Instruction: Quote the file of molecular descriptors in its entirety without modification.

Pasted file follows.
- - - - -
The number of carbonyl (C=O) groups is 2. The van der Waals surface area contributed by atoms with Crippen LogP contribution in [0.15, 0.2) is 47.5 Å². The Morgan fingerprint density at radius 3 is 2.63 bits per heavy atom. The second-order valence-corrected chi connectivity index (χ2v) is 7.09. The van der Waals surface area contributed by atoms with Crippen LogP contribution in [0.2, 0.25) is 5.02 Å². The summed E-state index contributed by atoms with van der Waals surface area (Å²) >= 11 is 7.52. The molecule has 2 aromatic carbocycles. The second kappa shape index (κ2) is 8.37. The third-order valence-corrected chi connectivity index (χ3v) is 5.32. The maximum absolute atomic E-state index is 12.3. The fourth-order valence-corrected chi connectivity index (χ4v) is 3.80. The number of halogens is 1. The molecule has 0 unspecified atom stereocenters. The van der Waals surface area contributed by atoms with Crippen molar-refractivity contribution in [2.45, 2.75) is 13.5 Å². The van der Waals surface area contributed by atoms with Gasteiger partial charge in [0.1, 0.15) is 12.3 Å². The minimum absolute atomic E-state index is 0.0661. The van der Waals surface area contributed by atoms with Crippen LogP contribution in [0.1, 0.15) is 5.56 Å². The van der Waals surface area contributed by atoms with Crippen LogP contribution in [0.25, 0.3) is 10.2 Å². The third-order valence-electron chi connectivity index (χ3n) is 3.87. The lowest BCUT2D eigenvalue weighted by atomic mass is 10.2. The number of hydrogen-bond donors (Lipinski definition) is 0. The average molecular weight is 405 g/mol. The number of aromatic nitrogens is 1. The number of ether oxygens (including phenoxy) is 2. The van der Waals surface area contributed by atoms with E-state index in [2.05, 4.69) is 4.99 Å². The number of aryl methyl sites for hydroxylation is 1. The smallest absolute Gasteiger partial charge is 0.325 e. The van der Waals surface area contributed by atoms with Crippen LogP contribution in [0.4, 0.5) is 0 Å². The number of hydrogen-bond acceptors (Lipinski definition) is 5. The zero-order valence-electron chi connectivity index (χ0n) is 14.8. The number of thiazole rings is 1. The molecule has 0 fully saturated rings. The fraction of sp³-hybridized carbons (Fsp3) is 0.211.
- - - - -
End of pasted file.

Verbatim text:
The number of carbonyl (C=O) groups is 2. The van der Waals surface area contributed by atoms with Crippen LogP contribution in [0.15, 0.2) is 47.5 Å². The Morgan fingerprint density at radius 3 is 2.63 bits per heavy atom. The second-order valence-corrected chi connectivity index (χ2v) is 7.09. The van der Waals surface area contributed by atoms with Crippen LogP contribution in [0.2, 0.25) is 5.02 Å². The summed E-state index contributed by atoms with van der Waals surface area (Å²) >= 11 is 7.52. The molecule has 2 aromatic carbocycles. The second kappa shape index (κ2) is 8.37. The third-order valence-corrected chi connectivity index (χ3v) is 5.32. The maximum absolute atomic E-state index is 12.3. The fourth-order valence-corrected chi connectivity index (χ4v) is 3.80. The number of halogens is 1. The molecule has 0 unspecified atom stereocenters. The van der Waals surface area contributed by atoms with Crippen molar-refractivity contribution in [2.45, 2.75) is 13.5 Å². The van der Waals surface area contributed by atoms with Gasteiger partial charge in [0.1, 0.15) is 12.3 Å². The minimum absolute atomic E-state index is 0.0661. The van der Waals surface area contributed by atoms with Crippen LogP contribution in [0.1, 0.15) is 5.56 Å². The van der Waals surface area contributed by atoms with Crippen LogP contribution in [0.25, 0.3) is 10.2 Å². The third-order valence-electron chi connectivity index (χ3n) is 3.87. The lowest BCUT2D eigenvalue weighted by atomic mass is 10.2. The number of hydrogen-bond donors (Lipinski definition) is 0. The average molecular weight is 405 g/mol. The number of aromatic nitrogens is 1. The number of ether oxygens (including phenoxy) is 2. The van der Waals surface area contributed by atoms with E-state index in [2.05, 4.69) is 4.99 Å². The number of aryl methyl sites for hydroxylation is 1. The smallest absolute Gasteiger partial charge is 0.325 e. The van der Waals surface area contributed by atoms with Crippen LogP contribution in [0.4, 0.5) is 0 Å². The number of hydrogen-bond acceptors (Lipinski definition) is 5. The zero-order valence-electron chi connectivity index (χ0n) is 14.8. The number of thiazole rings is 1. The molecule has 0 fully saturated rings. The fraction of sp³-hybridized carbons (Fsp3) is 0.211.